was early morning and Steve Johnson was driving around the loop that
borders the small town of Lebanon, TN.
Lebanon is the town where he was born.
had his driver’s side window down and the cool air from the morning breeze
felt good on his face. He looked
ahead and saw the bright yellow sun beginning to come over the horizon.
wondered what would come before him that would need his attention today. “How things had changed over the years,”
he thought, “I bet Dad never had any idea Lebanon would turn out like
did have decisions that were weighing on his mind that had to be made, but
the timing needed to be right. He
could not rush into them for fear that it would upset not only the family,
but the community as well.
wondered, “How could he do it?” He
had already met with Jeff Warner, their bank attorney, and had his
advice. He knew he was within his
rights to move as he saw fit, but could he do this.
Tennessee is located on the eastern outskirts of Nashville, or as some like
to call Nashville – ‘Music City’.
Lying out there remotely separated from the bright lights of
Nashville, Lebanon was the epitome of country living. Hills and valleys, trees and lakes
encompassed most of the town and laid the ground work for the beautiful
local politicians and real estate developers claimed Lebanon would someday
present the opportunity for an overnight growth of new people. They claimed, “People would want to get
away from Nashville with crowded streets and the constant wail of sirens.
to mention the hustle and bustle attitude of folks in the big city. Already, the streets were encumbered with
tourists, both in cars and charter buses, who came seeking the majesty of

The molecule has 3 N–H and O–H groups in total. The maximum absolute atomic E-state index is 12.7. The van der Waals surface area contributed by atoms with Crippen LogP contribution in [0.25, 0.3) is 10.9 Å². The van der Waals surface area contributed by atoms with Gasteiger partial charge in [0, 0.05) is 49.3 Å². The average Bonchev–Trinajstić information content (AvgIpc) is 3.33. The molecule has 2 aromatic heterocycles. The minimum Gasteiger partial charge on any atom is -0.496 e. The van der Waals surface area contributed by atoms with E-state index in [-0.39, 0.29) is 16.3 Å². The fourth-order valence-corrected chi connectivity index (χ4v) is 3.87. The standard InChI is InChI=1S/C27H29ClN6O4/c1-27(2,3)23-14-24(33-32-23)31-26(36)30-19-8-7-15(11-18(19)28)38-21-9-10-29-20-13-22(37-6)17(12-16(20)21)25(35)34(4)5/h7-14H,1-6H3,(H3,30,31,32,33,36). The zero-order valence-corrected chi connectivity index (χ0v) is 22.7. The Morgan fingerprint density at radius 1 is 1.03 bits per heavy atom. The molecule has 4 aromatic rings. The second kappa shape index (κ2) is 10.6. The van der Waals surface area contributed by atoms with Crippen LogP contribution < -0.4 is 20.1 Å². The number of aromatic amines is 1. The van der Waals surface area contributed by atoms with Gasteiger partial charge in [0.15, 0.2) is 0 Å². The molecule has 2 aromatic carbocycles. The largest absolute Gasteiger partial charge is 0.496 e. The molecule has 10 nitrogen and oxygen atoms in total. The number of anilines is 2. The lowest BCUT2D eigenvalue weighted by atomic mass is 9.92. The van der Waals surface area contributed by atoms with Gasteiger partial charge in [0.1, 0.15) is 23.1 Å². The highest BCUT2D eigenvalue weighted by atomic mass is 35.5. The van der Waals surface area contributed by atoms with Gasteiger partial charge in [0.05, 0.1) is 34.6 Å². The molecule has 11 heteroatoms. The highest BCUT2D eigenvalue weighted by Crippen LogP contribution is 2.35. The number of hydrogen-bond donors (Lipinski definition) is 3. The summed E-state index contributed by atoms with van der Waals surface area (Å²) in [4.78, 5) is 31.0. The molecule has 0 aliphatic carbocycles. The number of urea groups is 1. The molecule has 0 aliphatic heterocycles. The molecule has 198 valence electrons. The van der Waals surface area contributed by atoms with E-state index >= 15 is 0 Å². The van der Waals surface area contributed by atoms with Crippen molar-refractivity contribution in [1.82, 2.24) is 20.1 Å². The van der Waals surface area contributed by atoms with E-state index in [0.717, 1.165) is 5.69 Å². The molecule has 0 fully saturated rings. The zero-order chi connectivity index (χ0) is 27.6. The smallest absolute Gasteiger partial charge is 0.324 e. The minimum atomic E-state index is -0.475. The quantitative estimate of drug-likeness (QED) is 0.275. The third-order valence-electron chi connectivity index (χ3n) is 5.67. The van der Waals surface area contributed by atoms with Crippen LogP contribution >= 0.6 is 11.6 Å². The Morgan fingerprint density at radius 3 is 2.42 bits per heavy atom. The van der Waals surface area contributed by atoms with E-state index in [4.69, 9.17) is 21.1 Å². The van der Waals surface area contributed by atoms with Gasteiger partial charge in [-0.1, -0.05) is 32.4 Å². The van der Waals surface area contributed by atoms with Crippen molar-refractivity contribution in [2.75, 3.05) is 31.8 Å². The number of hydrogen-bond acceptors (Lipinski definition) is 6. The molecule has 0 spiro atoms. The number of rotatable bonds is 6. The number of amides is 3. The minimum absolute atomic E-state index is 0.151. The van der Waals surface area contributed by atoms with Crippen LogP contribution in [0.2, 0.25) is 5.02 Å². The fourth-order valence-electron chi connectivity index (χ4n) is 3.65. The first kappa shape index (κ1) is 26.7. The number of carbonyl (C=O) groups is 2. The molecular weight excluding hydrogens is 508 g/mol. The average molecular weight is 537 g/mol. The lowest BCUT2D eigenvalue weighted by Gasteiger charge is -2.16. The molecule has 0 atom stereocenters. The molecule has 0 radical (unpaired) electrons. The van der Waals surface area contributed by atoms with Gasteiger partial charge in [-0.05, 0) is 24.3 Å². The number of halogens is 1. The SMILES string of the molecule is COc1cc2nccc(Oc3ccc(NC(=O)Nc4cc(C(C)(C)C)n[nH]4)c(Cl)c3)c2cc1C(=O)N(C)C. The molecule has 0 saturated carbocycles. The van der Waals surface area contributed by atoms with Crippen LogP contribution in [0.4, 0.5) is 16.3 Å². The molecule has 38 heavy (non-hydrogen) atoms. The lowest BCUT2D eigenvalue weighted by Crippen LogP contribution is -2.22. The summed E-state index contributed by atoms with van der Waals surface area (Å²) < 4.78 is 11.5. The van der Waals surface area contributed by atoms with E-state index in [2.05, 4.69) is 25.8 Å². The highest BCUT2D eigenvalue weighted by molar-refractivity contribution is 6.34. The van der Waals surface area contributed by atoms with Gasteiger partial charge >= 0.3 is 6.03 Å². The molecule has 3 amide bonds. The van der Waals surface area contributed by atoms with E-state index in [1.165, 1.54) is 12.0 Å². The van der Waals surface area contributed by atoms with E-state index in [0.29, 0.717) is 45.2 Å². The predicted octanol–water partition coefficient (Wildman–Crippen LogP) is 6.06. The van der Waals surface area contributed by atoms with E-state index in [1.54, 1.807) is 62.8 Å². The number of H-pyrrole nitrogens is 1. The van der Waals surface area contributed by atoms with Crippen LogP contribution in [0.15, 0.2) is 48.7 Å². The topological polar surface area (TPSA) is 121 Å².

the country music venues.”
was a constant uproar at the council meetings in Lebanon from those that
wanted to prepare for the newcomers and the ones who wanted to keep things as
they were. “After all, why prepare,”
they argued when the town still had fields of corn and tobacco within the
to the economic downturn under President Obama; money was something that
very few had in the early 2000s.
They had cows, pigs, and chickens.
men hunted regularly and especially in the early fall for deer and
squirrels. Squirrels were always
plentiful and many nights tables were graced with the little yard cats that
tasted like chicken.
meat or venison, as it was called, had to be prepared a certain way to make
it suitable for eating. Few had
problems accomplishing the task after a few trial and errors. Many times before you got it right, the
venison was thrown out to the dogs.
And they seldom wanted to eat it either. Grandmothers straightened out the new
wives on the preparation process.
was not only a source of food, but one of the most popular past times. You could always come away with a nice
mess of catfish and every wife knew how to cook fish. Of course the house would smell like fish
for a week afterwards, but that was a small price to pay.
sit down with a platter of fried catfish, homemade biscuits and
catsup. Along with a big glass of
fresh buttermilk, was a meal fit for a king.
concerns of the community were decided by the men on the fishing
banks. They had several special
fishing holes on the Cumberland River just north of town.
were selected or dismissed based on the pros and cons of their policy
positions. Everyone had an opinion.
was not a problem that could not be solved while catching fish. Plus you get to have a great catfish
dinner as well.
was more of a community than a town.
In the early 1800s, neighbors joined together from time to time to
help each other. They would gather
to butcher a steer. Everyone shared
in the meat.
men butchered and quartered the animals for their steaks while the women
ground the left over beef into hamburger meat. The hides were sent to a rendering plant